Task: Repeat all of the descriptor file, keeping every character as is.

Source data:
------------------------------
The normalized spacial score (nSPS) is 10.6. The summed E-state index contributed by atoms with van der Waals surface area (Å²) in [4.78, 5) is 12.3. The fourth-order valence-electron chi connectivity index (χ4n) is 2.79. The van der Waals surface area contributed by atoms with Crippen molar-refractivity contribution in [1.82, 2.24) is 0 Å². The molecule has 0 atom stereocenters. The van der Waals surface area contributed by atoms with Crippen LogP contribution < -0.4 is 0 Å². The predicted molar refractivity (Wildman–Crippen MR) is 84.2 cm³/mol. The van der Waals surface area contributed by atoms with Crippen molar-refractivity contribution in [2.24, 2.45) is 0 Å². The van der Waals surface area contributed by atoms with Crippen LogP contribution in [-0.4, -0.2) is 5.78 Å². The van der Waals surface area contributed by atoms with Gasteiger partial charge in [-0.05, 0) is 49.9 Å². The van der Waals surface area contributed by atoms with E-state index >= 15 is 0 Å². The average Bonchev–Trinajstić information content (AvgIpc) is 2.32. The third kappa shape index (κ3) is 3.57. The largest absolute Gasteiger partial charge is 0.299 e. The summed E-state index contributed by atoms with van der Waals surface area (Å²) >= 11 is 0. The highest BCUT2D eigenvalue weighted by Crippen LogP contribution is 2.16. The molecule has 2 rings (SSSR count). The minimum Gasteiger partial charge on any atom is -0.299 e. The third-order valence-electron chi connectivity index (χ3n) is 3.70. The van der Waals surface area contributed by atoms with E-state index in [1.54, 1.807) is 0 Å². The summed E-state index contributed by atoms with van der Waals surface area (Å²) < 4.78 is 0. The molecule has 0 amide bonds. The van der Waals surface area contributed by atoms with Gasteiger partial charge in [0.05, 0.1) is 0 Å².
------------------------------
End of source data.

The normalized spacial score (nSPS) is 10.6. The summed E-state index contributed by atoms with van der Waals surface area (Å²) in [4.78, 5) is 12.3. The fourth-order valence-electron chi connectivity index (χ4n) is 2.79. The van der Waals surface area contributed by atoms with Crippen molar-refractivity contribution in [1.82, 2.24) is 0 Å². The molecule has 0 atom stereocenters. The van der Waals surface area contributed by atoms with Crippen LogP contribution < -0.4 is 0 Å². The predicted molar refractivity (Wildman–Crippen MR) is 84.2 cm³/mol. The van der Waals surface area contributed by atoms with Crippen molar-refractivity contribution in [2.24, 2.45) is 0 Å². The van der Waals surface area contributed by atoms with Crippen LogP contribution in [-0.4, -0.2) is 5.78 Å². The van der Waals surface area contributed by atoms with Gasteiger partial charge in [-0.05, 0) is 49.9 Å². The van der Waals surface area contributed by atoms with E-state index >= 15 is 0 Å². The average Bonchev–Trinajstić information content (AvgIpc) is 2.32. The third kappa shape index (κ3) is 3.57. The largest absolute Gasteiger partial charge is 0.299 e. The summed E-state index contributed by atoms with van der Waals surface area (Å²) >= 11 is 0. The highest BCUT2D eigenvalue weighted by Crippen LogP contribution is 2.16. The molecule has 2 rings (SSSR count). The minimum Gasteiger partial charge on any atom is -0.299 e. The third-order valence-electron chi connectivity index (χ3n) is 3.70. The van der Waals surface area contributed by atoms with E-state index in [1.54, 1.807) is 0 Å². The summed E-state index contributed by atoms with van der Waals surface area (Å²) < 4.78 is 0. The molecule has 0 amide bonds. The van der Waals surface area contributed by atoms with Gasteiger partial charge in [0.05, 0.1) is 0 Å².